News round-up (May 28)

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28th May 2021 about a 3 minute read

The headlines this week have been dominated by Dominic Cummings and his much anticipated appearance before the Commons health, science and technology committees.

But as always there’s plenty going on behind those headlines and this week is no exception. Here’s a selection of stories we thought might be of interest…

Government report shows improving vaccine confidence among ethnic minority groups

Latest data shows vaccine confidence has steadily increased, with 93% of adults reporting positive sentiment towards the vaccine. 

However, some groups are still less likely to get the jab and 30% of Black or Black British adults reported vaccine hesitancy, the highest compared with all ethnic groups.

The third report on COVID-19 disparities urges that NHS England’s published data on vaccination uptake by ethnicity should be further disaggregated to provide percentage uptake by vaccine priority group cohorts and sex.

More than 75% of pharmacies can digitally check patients’ eligibility for free NHS prescriptions

The Pharmaceutical Journal reports that the Real Time Exemption Checking (RTEC) scheme allowing pharmacies to digitally check if patients are exempt from prescription charges is now being used in more than three quarters of community pharmacies in England.

Ahead of the scheme’s launch in February 2019, the government said the scheme could halve the current amount of prescription fraud, which costs the NHS £256m each year.

RTEC was expected to prevent up to £300m being lost to fraud by April 2020.

Self-driving vehicles to be trialled in Cambridge

The BBC has an item on self-driving electric vehicles which can carry up to 10 people and are to be trialled in Cambridge.

The ‘Auto-Shuttles’ can travel up to 20mph and have a range of 100miles. A trial of three of the wheeled vehicles, which will travel alongside other transport, will start next month.

The Greater Cambridge Partnership (GCP) said the vehicles had the potential to “transform travel” in the city.

MHRA Patient Involvement Strategy consultation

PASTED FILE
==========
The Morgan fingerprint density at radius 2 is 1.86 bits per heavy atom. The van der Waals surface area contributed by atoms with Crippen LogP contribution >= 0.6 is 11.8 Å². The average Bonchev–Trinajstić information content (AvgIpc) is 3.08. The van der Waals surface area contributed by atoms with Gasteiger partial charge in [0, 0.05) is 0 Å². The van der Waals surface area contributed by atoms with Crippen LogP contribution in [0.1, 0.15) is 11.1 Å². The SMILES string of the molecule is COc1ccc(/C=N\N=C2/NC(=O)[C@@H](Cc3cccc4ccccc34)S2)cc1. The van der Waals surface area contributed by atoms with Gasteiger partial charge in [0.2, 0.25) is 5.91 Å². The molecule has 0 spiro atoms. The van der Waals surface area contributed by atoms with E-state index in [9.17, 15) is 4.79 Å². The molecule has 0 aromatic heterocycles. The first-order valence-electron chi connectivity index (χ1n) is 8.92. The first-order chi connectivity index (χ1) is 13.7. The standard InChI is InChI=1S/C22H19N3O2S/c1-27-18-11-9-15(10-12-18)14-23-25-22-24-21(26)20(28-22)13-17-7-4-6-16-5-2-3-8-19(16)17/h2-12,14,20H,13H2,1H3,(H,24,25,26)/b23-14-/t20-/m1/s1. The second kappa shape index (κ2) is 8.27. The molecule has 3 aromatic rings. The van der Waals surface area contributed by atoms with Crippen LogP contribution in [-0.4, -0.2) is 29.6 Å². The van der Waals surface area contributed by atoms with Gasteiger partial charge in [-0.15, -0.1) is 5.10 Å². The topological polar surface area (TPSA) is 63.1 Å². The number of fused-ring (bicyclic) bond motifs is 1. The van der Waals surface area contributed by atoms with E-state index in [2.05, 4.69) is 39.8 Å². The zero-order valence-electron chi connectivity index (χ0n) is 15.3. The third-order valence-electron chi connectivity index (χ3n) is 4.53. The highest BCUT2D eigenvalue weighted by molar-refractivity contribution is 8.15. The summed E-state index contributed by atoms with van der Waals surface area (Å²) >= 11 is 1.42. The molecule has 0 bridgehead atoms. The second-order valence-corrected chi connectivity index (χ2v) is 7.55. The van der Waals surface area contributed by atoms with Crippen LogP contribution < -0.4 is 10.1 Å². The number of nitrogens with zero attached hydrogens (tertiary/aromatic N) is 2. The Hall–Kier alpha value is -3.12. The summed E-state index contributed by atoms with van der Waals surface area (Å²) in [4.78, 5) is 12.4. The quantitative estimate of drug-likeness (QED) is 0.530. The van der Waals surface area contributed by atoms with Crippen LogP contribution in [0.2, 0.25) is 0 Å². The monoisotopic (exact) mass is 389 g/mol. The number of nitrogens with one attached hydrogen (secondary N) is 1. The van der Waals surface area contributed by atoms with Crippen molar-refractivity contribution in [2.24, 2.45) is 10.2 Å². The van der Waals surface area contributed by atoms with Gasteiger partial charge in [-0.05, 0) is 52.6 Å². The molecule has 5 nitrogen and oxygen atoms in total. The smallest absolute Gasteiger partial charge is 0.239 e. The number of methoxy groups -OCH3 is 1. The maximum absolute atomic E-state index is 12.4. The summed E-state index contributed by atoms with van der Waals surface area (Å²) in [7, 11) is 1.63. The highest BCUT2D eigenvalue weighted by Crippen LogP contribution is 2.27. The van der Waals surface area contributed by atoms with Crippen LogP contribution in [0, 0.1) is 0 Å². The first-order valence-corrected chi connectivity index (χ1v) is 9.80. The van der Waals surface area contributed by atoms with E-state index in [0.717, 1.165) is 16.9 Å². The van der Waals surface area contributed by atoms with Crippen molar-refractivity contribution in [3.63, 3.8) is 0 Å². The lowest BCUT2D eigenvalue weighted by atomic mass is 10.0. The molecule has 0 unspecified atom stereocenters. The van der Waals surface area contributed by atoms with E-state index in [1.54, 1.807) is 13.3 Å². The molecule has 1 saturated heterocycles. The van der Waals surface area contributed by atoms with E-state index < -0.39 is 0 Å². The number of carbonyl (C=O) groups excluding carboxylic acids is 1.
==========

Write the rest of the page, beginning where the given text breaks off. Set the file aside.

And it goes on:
The Medicines and Healthcare products Regulatory Agency are seeking views from patients and the public on how they engage with them.

The organisation says it is aiming to make a “step-change” in the way it involves patients in its work.

Responses must be in by the deadline of June 28.

Singapore provisionally approves 60-second COVID-19 breathalyser test

Singapore authorities have provisionally approved a COVID-19 breathalyser test that aims to show whether someone is infected with the coronavirus in under a minute, according to the local startup that developed the product.

Breathonix, a spin-off company from the National University of Singapore (NUS), said it is now working with the health ministry to run a deployment trial of the technology at one of the city-state’s border points with Malaysia.

The breath analysis will be carried out alongside the current compulsory COVID-19 antigen rapid test.

And, in case you missed it from earlier this month…

Refreshed Evidence Standards Framework for Digital Health Technologies and an increased focus on digital health for NICE

Earlier this month NICE released an updated version of the evidence standards framework for digital health technologies which includes several user-led improvements.

The evidence standards framework (ESF) is designed to be used for digital health technologies that are being considered for commissioning in the UK health and care system.

The new version of evidence standards framework includes updates such as renaming the evidence tiers to avoid confusion with the MHRA classification system for medical devices, improving the clarity of advice on which digital health technologies belong in which category, and on the naming of the functional categories.